Lack of support for the $600 million Sehatmandi health service project administered by World Bank, has left thousands of facilities unable to buy supplies and pay salaries, threatening health services at all levels from village clinics to hospitals offering caesarian sections.

STAFF NOT PAID IN MONTHS

For the medical team, it is the acute staff shortage that is causing the heaviest strain. They have not been paid in months and often struggle even to pay their car fare to work.

“We only ask from the government firstly that, they should increase our staff,” says Marwa, the nursing supervisor in the nursery ward. “Because of the changes, most of our colleagues left the country.”

Nurses who would normally be taking care of three or four babies for each nurse are now handling 23. “It is a lot of load on us,” she said.

Mohammad Latif Baher, assistant director of the Indira Gandhi Children’s Hospital, said officials from the U.N. children’s agency UNICEF have given some help but more is needed quickly to fill the shortage of medicines and supplies to treat malnourished children.

“They (international organizations) have promised more aid. And we hope that they will keep their promises,” Baher says.

The hospital, built during the Soviet era in 1985 and financed by Indian aid money, has 360 beds but is operating well over capacity because of the lack of functioning clinics in the provinces around Kabul.

With a heavy flow of families coming in, the hospital has admitted 450 children and turned others away, he said.

Arzoo, who brought her eight-month-old daughter Sofia in for treatment, already lost one of her five children to malnourishment-related illness and is desperate not to lose another.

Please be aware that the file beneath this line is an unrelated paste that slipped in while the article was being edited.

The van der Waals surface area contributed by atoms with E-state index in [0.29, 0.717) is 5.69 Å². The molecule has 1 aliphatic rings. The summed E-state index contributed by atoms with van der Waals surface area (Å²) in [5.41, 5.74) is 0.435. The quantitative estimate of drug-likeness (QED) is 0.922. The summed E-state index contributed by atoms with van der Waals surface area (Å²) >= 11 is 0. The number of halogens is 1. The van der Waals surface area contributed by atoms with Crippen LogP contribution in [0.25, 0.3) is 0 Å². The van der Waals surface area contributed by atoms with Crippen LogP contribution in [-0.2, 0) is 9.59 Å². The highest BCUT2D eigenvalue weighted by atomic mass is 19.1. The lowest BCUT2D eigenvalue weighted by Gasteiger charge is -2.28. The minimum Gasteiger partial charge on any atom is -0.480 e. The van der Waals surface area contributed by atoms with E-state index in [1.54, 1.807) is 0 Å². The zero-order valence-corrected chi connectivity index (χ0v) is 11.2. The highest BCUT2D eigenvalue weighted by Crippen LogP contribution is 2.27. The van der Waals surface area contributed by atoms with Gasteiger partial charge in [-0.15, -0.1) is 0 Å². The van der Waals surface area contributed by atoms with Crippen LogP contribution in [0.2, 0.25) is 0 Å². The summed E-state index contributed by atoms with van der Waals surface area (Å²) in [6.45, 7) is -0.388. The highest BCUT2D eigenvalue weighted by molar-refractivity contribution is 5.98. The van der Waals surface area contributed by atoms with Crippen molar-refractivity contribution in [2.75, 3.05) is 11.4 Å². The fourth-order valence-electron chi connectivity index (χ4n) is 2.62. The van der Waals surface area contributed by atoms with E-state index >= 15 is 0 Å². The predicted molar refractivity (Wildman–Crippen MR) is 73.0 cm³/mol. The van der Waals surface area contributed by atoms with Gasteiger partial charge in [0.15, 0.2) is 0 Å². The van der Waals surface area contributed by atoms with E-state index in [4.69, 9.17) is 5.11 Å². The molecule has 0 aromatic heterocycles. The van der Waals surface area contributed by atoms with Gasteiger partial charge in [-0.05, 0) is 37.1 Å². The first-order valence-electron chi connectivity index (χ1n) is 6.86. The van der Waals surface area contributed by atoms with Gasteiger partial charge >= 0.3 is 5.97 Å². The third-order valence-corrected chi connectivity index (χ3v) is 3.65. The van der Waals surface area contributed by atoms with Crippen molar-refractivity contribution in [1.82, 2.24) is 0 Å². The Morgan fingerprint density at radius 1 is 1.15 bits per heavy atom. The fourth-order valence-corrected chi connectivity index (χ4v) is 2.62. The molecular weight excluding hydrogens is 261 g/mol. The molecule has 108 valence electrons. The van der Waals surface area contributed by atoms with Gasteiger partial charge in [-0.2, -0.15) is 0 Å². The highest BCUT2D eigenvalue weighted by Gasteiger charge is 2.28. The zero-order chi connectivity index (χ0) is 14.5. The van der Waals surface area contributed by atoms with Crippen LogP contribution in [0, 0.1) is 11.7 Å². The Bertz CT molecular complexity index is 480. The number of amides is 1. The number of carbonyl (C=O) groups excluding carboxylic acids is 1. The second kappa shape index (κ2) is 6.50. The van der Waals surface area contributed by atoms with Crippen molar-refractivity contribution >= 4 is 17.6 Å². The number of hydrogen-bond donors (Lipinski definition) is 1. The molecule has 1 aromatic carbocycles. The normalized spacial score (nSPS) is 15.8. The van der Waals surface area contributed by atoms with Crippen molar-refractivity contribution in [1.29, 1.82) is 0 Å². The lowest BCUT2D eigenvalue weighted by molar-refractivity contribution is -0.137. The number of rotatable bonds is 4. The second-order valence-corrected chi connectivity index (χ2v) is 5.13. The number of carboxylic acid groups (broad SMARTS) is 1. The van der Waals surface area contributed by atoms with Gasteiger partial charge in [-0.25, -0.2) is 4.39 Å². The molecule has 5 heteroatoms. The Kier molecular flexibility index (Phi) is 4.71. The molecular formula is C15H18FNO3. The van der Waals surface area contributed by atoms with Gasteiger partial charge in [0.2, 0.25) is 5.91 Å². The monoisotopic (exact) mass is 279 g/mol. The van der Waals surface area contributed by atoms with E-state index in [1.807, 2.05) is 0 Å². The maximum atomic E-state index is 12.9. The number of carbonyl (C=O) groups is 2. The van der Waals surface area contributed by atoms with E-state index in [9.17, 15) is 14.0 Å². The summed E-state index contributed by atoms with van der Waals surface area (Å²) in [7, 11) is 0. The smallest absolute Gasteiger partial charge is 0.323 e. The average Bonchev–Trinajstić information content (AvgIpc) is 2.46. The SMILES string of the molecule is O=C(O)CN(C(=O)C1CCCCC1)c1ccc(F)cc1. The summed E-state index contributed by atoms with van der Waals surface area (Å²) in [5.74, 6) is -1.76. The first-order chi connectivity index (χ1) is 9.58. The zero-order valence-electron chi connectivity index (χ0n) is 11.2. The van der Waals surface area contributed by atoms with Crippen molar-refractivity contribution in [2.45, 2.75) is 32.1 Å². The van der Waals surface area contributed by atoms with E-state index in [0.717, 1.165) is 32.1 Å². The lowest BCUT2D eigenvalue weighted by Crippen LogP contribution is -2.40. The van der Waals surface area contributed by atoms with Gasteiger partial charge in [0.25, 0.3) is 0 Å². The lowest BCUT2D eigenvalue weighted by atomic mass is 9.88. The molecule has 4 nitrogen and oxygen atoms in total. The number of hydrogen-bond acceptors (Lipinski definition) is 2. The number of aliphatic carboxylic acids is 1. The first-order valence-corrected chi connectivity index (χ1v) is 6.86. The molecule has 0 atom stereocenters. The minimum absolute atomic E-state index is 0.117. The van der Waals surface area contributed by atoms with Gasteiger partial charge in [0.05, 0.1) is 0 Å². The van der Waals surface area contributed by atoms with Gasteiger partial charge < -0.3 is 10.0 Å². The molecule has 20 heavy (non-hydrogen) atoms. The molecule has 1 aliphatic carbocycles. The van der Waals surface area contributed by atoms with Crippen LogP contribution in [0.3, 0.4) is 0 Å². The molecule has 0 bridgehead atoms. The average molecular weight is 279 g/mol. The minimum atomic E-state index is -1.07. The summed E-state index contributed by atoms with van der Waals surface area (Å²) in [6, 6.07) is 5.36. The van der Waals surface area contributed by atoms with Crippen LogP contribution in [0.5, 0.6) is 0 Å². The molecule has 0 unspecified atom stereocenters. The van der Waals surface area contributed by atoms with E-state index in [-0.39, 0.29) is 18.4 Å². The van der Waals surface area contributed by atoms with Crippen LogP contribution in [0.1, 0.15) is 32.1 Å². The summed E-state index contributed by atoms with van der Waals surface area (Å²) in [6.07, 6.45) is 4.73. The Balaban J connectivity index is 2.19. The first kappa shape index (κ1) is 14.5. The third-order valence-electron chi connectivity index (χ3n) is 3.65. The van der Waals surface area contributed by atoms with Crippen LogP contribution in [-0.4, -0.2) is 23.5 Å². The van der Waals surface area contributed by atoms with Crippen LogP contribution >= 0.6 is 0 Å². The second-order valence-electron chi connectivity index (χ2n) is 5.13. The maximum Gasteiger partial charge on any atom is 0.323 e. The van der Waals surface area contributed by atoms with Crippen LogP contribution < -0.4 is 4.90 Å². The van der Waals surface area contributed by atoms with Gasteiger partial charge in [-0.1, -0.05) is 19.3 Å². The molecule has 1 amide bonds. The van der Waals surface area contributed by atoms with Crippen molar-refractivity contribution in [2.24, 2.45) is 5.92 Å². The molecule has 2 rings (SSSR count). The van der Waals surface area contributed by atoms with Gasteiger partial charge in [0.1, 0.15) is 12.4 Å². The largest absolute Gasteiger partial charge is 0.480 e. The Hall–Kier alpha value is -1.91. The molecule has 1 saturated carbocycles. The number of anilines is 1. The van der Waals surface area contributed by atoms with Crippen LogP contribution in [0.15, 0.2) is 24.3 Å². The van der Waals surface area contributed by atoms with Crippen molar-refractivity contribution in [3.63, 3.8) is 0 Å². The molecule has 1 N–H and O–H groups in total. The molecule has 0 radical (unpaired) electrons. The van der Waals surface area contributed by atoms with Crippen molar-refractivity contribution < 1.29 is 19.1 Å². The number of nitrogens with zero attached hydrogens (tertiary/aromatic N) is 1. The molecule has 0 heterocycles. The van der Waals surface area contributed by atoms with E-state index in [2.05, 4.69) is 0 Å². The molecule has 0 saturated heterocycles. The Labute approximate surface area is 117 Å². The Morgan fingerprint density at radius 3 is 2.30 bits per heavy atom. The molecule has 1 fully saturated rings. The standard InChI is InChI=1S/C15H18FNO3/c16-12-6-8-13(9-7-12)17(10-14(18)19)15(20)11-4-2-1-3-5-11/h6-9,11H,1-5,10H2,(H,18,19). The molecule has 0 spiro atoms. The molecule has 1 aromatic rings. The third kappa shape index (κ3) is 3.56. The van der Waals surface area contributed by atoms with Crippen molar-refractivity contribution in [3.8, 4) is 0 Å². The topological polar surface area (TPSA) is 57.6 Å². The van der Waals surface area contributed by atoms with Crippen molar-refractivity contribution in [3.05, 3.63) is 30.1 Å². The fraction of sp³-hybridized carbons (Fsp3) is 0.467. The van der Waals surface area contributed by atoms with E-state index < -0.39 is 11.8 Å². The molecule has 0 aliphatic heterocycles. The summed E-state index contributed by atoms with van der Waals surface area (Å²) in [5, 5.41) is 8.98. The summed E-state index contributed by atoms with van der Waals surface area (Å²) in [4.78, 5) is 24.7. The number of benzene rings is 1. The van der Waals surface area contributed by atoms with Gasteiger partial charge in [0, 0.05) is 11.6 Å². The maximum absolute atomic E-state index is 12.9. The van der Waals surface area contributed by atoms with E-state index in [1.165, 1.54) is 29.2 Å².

“We had a water tank at home – we sold that and used that for treatment,” she said, even though the cost means Sofia’s four siblings at home do not have much to eat.

“Their father came in the morning and told me the kids don’t have anything. When they (hospital) provide some food, I portion it out and send some home to the kids.”

(Reporting by Gibran Peshimam, Editing by William Maclean)

Poland’s push-back policy leaves migrants facing an uncertain future as winter looms

By Joanna Plucinska and Kacper Pempel

Near SIEMIANOWKA, Poland (Reuters) – Somali migrant Abdi Fitah’s bid to cross into Poland from Belarus ended with him barefoot and freezing after he lost his shoes in a river and wandered for days in the woods along the border.

The 23-year-old is one of thousands of people, including children, from the Middle East, Africa and Afghanistan who have tried to enter Poland from Belarus in recent weeks, with charities saying they face harrowing conditions on the border.

Jakub Sieczko, a medical doctor and coordinator of the Medycy na Granicy (Medics on the Border) aid group, said he feared there would be more deaths as temperatures drop.

“There are more and more people who are hungry and dehydrated…The conditions are getting worse,” Sieczko told Reuters, adding that many migrants are from warm countries and unprepared for the cold.

Ibrahim, who said he left Somalia 15 days ago, thought he was having a heart attack while walking through the woods with a group of fellow migrants, before receiving medical help for hypothermia at the border.

“The conditions are very cold, (we’re) not wearing shoes,” he said, explaining how he lost his shoes in the river. “The leg is a big problem. I’m not wearing (enough) clothes…(or) shoes.”

He crossed the border with six other Somalis. Three of them ended up in an ambulance due to their health problems, which included a sprained ankle and symptoms of hypothermia.

Four were driven off in a border guard truck. It’s unclear if they went to a detention center or were pushed back to the border.

The United Nations High Commissioner for Refugees (UNHCR) has said Poland is in breach of international law in its efforts to force migrants back into Belarus instead of offering them asylum.

Poland says it is respecting its international obligations while trying to stem the flow of migrants who, it says, often do not want asylum in Poland but rather in western Europe.

The European Union accuses Belarus of orchestrating the flow to put pressure on the bloc in retaliation for sanctions slapped on Minsk over human rights abuses.

MORE AND MORE MIGRANTS

Polish authorities say more than 15,000 attempts to cross the border have been made since early August, mostly by Iraqi, Afghan and Syrian nationals. The attempts have become more frequent and now exceed 500 a day.

Under EU rules, migrants should in principle apply for asylum in the first country they enter, but the bloc is planning reforms to ensure asylum obligations are more evenly spread.